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Discussion Starter #1
I've been thinking about using Belleville washers at the standard connection points and got wondering about why Belleville - why not a standard lock washer. Isn't the basic principle the same with any type of locking washer: exploit the elasticity of steel to maintain constant pressure on a bolt? Any comments or opinions (talk about a loaded question!!) ? :)

TIA





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Discussion Starter #2
Belleville washers work great. You can calibrate the compression force.
The force is more even over a greater distance than a split lock. You can
stack the belleville's for either more force or more travel distance, or
both. Belleville's don't wreck the mating surfaces like split locks. I
like belleville's for aluminum bus bar where cold flow is a possibility. I
can't think of any disadvantages.





On Tue, 31 Jul 2007 05:05:28 -0700 (PDT), Frank John wrote
> I've been thinking about using Belleville washers at the standard
> connection points and got wondering about why Belleville - why not a
> standard lock washer. Isn't the basic principle the same with any
> type of locking washer: exploit the elasticity of steel to maintain
> constant pressure on a bolt? Any comments or opinions (talk about a
> loaded question!!) ? :)
>
> TIA
>
>
_____________________________________________________________________________
_______
> Pinpoint customers who are looking for what you sell.
> http://searchmarketing.yahoo.com/
 

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Discussion Starter #3
A normal lock washer is not use for pressure. It is simply used to dig into
the nut to keep it from loosening. A belleville washer IS used to create
pressure on the assembly. Does it have enough pressure to help maintain the
connection? I gues it wouldn't hurt.
Mark



----- Original Message -----
From: "Frank John" <[email protected]>
To: <[email protected]>
Sent: Tuesday, July 31, 2007 8:05 AM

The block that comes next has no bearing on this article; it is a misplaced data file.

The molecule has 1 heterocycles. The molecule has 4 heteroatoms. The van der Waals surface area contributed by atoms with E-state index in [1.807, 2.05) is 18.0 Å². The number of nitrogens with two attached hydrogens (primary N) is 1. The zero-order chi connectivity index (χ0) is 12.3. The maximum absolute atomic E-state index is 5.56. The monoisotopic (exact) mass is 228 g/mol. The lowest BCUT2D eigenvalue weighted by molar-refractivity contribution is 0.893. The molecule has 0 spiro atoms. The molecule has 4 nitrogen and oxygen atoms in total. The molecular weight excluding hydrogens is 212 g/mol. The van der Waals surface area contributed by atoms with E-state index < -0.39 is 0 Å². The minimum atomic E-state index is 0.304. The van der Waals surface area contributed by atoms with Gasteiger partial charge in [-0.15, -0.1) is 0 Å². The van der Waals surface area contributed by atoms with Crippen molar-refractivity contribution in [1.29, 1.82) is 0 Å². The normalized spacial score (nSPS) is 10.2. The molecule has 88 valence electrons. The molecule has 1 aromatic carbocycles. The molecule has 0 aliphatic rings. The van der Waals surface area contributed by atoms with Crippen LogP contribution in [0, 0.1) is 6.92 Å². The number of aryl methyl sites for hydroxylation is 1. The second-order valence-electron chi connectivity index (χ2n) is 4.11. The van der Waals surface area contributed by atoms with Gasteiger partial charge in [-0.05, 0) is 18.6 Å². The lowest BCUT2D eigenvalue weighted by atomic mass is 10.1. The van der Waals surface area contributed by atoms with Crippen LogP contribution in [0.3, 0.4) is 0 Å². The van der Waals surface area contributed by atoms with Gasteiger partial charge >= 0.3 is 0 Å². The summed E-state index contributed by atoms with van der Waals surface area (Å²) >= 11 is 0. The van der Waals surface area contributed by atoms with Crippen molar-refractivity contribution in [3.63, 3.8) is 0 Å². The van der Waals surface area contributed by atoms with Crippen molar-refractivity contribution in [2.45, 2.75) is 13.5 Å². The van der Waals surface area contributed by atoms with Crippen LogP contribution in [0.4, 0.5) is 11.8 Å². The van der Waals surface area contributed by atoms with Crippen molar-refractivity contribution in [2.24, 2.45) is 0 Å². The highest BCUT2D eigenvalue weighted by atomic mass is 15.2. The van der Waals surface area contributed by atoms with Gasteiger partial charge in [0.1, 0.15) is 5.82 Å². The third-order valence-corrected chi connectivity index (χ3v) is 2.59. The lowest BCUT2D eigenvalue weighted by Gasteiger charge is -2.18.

Subject: Belleville (or other) washers


> I've been thinking about using Belleville washers at the standard
> connection points and got wondering about why Belleville - why not a
> standard lock washer. Isn't the basic principle the same with any type of
> locking washer: exploit the elasticity of steel to maintain constant
> pressure on a bolt? Any comments or opinions (talk about a loaded
> question!!) ? :)
>
> TIA
>
>
>
>
>
> ____________________________________________________________________________________
> Pinpoint customers who are looking for what you sell.
> http://searchmarketing.yahoo.com/
>
 

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Discussion Starter #4
Hello Frank,

I may have use Belleville washers if you can get them in the correct torque
rate and if the local fastener company had them in high temper stainless
steel. Did not what to use standard Gal-Chrome color ones, the same plating
that the grade 8 bolts have. This type of plating will corrode faster than
the normal plated fastener.

The standard torque rate for Belleville are the same as for the bolt size
you are using. A 5/16 standard bolt is about 15 ft lbs, a 3/8 standard bolt
is about 35 ft lbs, which is way too much force on a battery stud. If you
less torque on a Belleville washer is rated for, than it may be less
effected than a high temper lock washer.

Stainless steel is a good corrosion resistance, but do use stainless steel
between a battery post and the cable connection, only on the nut side.

I use a torque wrench anyway in installing the battery connectors. A
Belleville washer has a set amount of torque in them. We use them in
bolting high power electrical buss bars together. The technician turns a
1/2 double head bolt with a Belleville washer until the top head shears off,
which is about 50 ft lbs of force. It takes a bit of force to flatten them
down. So I did not like to use them on battery studs, because I had pull
out studs only at 75 in lbs which is about the same a 6+ ft lbs.

Roland


----- Original Message -----
From: "Frank John" <[email protected]>
To: <[email protected]>
Sent: Tuesday, July 31, 2007 6:05 AM
Subject: Belleville (or other) washers


> I've been thinking about using Belleville washers at the standard
> connection points and got wondering about why Belleville - why not a
> standard lock washer. Isn't the basic principle the same with any type of
> locking washer: exploit the elasticity of steel to maintain constant
> pressure on a bolt? Any comments or opinions (talk about a loaded
> question!!) ? :)
>
> TIA
>
>
>
>
>
> ____________________________________________________________________________________
> Pinpoint customers who are looking for what you sell.
> http://searchmarketing.yahoo.com/
>
>
 
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